“The incorrect portion is where reference is being made to the fact Dominic is being requested to go and fight at Odek. It was a different commander who did that. A different commander made that comment,” answered Witness D-32.
The court took a coffee break and when the hearing resumed, Gilg played an excerpt of an audio recording of the prosecution investigator’s interview with the witness.
“Mr. Witness, we just heard you telling the prosecution investigators that Dominic was the one who requested to attack Odek,” said Gilg.
“Yes, in the recording that was just played that is exactly what I heard. But it was Sinia sick bay and a different sick bay. It was Sinia sick bay that was there [during the attack on Odek],” said Witness D-32.
“So why did you tell that prosecution investigator it was Dominic?” asked Gilg.
Witness D-32 said several commanders were listening to what Kony was saying over the radio, “and there were other commanders who were supporting what Kony was saying.” Witness D-32 said if your commander speaks, you must listen and support what he was saying.
Towards the end of the hearing, Thomas Obhof, one of Ongwen’s lawyers, followed up on the issue of the differences between what Witness D-32 told a prosecution investigator and what he told the defense. Obhof had questioned Witness D-32 on behalf of Ongwen’s defense on Tuesday and Thursday.
Obhof asked the witness how many times he and Obhof discussed the differences in his statements to the prosecution and the defense.
“We discussed them more than once,” said Witness D-32.
“You remember what I told you about why we continuously discussed this?” asked Obhof.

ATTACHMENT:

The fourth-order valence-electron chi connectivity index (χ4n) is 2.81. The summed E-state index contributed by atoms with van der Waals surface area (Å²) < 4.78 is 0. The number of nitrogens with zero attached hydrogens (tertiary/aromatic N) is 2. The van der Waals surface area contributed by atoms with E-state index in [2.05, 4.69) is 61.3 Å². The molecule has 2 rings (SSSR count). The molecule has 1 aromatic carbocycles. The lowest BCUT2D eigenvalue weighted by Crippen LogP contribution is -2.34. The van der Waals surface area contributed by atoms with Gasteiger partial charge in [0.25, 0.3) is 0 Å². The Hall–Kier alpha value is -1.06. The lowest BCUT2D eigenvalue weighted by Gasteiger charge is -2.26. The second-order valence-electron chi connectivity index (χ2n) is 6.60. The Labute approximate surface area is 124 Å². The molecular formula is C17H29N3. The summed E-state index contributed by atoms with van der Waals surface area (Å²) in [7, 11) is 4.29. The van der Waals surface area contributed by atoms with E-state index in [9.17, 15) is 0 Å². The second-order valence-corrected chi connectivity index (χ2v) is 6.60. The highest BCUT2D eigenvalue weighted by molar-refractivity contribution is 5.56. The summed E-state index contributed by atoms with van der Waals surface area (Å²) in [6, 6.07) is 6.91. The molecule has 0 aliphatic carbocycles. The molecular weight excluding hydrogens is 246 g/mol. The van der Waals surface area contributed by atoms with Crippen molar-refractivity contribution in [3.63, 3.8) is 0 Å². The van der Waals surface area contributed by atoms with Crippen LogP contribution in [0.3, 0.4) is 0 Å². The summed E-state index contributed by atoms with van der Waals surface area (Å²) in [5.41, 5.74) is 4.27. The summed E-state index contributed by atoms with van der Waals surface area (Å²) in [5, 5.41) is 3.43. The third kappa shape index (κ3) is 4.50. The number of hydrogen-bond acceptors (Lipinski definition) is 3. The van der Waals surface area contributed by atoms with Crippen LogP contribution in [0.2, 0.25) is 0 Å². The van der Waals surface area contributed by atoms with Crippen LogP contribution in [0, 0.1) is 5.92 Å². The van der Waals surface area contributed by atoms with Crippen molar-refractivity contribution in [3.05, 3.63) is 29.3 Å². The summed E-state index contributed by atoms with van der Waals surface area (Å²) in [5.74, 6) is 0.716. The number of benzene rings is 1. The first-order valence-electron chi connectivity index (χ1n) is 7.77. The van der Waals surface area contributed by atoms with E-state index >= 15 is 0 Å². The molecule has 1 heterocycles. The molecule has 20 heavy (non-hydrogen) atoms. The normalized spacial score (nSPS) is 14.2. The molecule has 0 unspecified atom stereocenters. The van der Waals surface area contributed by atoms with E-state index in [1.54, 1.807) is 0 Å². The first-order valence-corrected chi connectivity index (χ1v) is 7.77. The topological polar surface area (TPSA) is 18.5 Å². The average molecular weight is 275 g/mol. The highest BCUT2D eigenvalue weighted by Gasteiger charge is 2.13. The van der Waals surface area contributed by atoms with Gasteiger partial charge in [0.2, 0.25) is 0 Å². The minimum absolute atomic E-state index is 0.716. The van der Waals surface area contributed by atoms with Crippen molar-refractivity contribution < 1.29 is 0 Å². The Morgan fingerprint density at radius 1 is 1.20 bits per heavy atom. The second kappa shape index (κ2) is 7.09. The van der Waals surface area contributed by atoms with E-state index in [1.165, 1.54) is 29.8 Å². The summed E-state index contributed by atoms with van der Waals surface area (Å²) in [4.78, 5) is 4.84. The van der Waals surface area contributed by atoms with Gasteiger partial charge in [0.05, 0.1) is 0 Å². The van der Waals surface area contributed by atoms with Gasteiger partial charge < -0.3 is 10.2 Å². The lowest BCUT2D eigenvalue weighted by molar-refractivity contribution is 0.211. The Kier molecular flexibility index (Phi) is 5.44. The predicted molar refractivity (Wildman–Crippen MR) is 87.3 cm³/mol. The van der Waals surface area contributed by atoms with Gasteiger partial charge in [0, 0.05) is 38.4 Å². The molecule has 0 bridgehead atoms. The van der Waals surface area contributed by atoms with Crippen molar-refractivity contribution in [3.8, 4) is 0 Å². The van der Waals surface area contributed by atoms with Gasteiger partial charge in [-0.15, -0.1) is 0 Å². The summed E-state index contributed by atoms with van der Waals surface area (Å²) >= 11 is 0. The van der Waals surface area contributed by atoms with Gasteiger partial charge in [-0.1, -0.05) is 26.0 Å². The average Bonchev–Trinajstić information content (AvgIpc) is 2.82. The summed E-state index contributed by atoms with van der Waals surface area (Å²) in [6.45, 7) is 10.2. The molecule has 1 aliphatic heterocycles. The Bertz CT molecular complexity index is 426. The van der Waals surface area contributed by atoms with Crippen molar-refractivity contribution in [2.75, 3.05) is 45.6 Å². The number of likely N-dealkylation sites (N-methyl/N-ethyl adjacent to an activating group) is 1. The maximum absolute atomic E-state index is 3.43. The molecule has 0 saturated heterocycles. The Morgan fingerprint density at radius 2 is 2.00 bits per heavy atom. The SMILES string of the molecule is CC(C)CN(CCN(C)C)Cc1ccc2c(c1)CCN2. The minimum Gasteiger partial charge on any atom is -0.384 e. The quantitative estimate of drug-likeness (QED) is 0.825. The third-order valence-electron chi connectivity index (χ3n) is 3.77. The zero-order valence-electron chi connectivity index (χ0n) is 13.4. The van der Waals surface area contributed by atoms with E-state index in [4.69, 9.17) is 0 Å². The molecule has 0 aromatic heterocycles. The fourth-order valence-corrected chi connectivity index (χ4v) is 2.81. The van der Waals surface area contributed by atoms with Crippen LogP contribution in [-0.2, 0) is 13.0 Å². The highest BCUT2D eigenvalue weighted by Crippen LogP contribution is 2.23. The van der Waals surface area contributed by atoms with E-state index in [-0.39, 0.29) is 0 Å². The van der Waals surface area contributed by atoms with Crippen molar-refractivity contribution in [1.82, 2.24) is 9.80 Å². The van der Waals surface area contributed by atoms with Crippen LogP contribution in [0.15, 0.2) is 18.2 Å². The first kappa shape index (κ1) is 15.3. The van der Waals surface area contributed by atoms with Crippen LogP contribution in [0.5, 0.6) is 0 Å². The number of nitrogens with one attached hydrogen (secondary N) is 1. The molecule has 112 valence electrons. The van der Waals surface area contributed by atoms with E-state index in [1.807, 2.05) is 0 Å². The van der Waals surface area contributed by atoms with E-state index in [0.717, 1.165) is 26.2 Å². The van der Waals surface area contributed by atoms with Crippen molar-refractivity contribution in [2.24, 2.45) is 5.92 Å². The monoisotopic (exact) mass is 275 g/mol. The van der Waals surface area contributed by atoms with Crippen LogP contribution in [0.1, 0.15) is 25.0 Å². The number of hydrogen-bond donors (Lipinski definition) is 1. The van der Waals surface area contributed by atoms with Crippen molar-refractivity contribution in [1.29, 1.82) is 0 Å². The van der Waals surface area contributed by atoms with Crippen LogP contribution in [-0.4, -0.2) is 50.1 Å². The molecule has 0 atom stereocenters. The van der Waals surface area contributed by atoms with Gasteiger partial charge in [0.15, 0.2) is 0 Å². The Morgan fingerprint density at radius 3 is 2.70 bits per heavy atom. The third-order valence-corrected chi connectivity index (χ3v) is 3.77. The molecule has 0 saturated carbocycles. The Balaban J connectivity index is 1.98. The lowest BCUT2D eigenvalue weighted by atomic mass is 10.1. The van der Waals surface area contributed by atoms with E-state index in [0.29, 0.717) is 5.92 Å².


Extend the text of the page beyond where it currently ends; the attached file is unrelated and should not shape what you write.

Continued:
“I do recall, but I somewhat have forgotten,” answered Witness D-32.
A short while later, Obhof asked him, “After our first meeting do you remember how many times you met with the Office of the Prosecutor?”
“After our first meeting I did not meet anyone else,” replied Witness D-32.
Attack on Lukodi
As with the subject of Witness D-32’s statements on Odek, Gilg had a similar exchange with him about Ongwen’s alleged role in the May 19, 2004 attack on Lukodi. Witness D-32 said fighters from the Gilva and Sinia brigades participated in the attack on Lukodi, but Ongwen was only informed about Sinia fighters going to Lukodi. The witness insisted Ongwen did not have a role in organizing who went to fight in Lukodi.
“And Olak Otulu was one of the two leaders of the Lukodi attack, right?” asked Gilg.
“That’s correct,” replied Witness D-32.
“He was a major in Gilva brigade at the time, correct?” asked Gilg.
“That’s correct,” answered Witness D-32.
“The other leader of the attack was Dominic Ongwen, correct?” asked Gilg.
“The commander from Sinia brigade under the leadership of Dominic Ongwen,” replied Witness D-32.
“And prior to the attack Kony summoned Dominic Ongwen and Otulu on the radio call to order the attack?” asked Gilg.
“He issued an order to Olak Otulu, and he issued another order informing Dominic Ongwen that one of his commanders who is with Olak Otulu should now go and attack Lukodi,” said Witness D-32.
“Mr. Witness, Kony told Otulu and Ongwen to select able-bodied men to attack Lukodi, didn’t he?” asked Gilg.
“He told them to select soldiers from Gilva, but from Sinia it was no longer necessary to go and select another group of soldiers,” replied Witness D-32. He explained that there was already a group of Sinia brigade members with Otulu and so they just joined in.
Gilg later read an excerpt of Witness D-32’s previous statement to a prosecution investigator to remind that he had told the prosecution that Ongwen was present when members of the Gilva and Sinia brigades were being chosen to attack Lukodi. He said that was correct. She also asked him about Ongwen’s whereabouts during the attack.
“Dominic Ongwen was nearby Lukodi during the attack because he was one of the two leaders [of the attack], correct?” asked Gilg.
“Correct,” replied Witness D-32.
He concluded his testimony on Friday. Witness D-27 is scheduled to testify on Monday.
This was first published on the International Justice Monitor.